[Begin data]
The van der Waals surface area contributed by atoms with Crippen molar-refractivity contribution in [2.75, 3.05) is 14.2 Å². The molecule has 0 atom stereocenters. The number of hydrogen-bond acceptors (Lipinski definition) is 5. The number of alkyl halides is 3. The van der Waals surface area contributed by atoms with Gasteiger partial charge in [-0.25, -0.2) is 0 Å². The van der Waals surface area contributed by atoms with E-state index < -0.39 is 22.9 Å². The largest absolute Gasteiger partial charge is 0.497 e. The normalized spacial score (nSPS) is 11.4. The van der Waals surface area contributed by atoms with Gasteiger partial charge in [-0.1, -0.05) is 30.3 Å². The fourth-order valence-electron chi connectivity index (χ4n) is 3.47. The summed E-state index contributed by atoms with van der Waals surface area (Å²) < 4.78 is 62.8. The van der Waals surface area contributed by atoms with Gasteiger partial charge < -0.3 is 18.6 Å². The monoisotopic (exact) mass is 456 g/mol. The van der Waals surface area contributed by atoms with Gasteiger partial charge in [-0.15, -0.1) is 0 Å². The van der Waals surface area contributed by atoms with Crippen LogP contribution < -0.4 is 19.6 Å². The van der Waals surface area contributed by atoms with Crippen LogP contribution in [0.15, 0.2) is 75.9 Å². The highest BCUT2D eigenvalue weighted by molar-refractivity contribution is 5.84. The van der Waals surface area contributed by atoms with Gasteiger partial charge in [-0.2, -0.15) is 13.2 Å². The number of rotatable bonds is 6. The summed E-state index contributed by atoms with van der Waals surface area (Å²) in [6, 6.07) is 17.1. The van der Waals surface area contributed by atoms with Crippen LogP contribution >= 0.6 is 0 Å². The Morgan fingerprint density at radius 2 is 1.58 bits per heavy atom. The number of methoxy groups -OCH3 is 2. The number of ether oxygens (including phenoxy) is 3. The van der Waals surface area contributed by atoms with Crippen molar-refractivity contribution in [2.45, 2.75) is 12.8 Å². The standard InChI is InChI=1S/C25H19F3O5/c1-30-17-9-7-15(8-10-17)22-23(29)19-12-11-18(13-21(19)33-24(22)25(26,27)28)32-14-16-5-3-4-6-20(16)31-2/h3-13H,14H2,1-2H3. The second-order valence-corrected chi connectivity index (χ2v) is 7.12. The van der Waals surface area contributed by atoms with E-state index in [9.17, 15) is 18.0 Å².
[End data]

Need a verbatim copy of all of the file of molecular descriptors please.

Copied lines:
The van der Waals surface area contributed by atoms with Crippen molar-refractivity contribution in [2.75, 3.05) is 14.2 Å². The molecule has 0 atom stereocenters. The number of hydrogen-bond acceptors (Lipinski definition) is 5. The number of alkyl halides is 3. The van der Waals surface area contributed by atoms with Gasteiger partial charge in [-0.25, -0.2) is 0 Å². The van der Waals surface area contributed by atoms with E-state index < -0.39 is 22.9 Å². The largest absolute Gasteiger partial charge is 0.497 e. The normalized spacial score (nSPS) is 11.4. The van der Waals surface area contributed by atoms with Gasteiger partial charge in [-0.1, -0.05) is 30.3 Å². The fourth-order valence-electron chi connectivity index (χ4n) is 3.47. The summed E-state index contributed by atoms with van der Waals surface area (Å²) < 4.78 is 62.8. The van der Waals surface area contributed by atoms with Gasteiger partial charge < -0.3 is 18.6 Å². The monoisotopic (exact) mass is 456 g/mol. The van der Waals surface area contributed by atoms with Gasteiger partial charge in [-0.15, -0.1) is 0 Å². The van der Waals surface area contributed by atoms with Crippen LogP contribution < -0.4 is 19.6 Å². The van der Waals surface area contributed by atoms with Crippen LogP contribution in [0.15, 0.2) is 75.9 Å². The highest BCUT2D eigenvalue weighted by molar-refractivity contribution is 5.84. The van der Waals surface area contributed by atoms with Gasteiger partial charge in [-0.2, -0.15) is 13.2 Å². The number of rotatable bonds is 6. The summed E-state index contributed by atoms with van der Waals surface area (Å²) in [6, 6.07) is 17.1. The van der Waals surface area contributed by atoms with Crippen LogP contribution >= 0.6 is 0 Å². The Morgan fingerprint density at radius 2 is 1.58 bits per heavy atom. The number of methoxy groups -OCH3 is 2. The number of ether oxygens (including phenoxy) is 3. The van der Waals surface area contributed by atoms with Crippen molar-refractivity contribution in [2.45, 2.75) is 12.8 Å². The standard InChI is InChI=1S/C25H19F3O5/c1-30-17-9-7-15(8-10-17)22-23(29)19-12-11-18(13-21(19)33-24(22)25(26,27)28)32-14-16-5-3-4-6-20(16)31-2/h3-13H,14H2,1-2H3. The second-order valence-corrected chi connectivity index (χ2v) is 7.12. The van der Waals surface area contributed by atoms with E-state index in [9.17, 15) is 18.0 Å².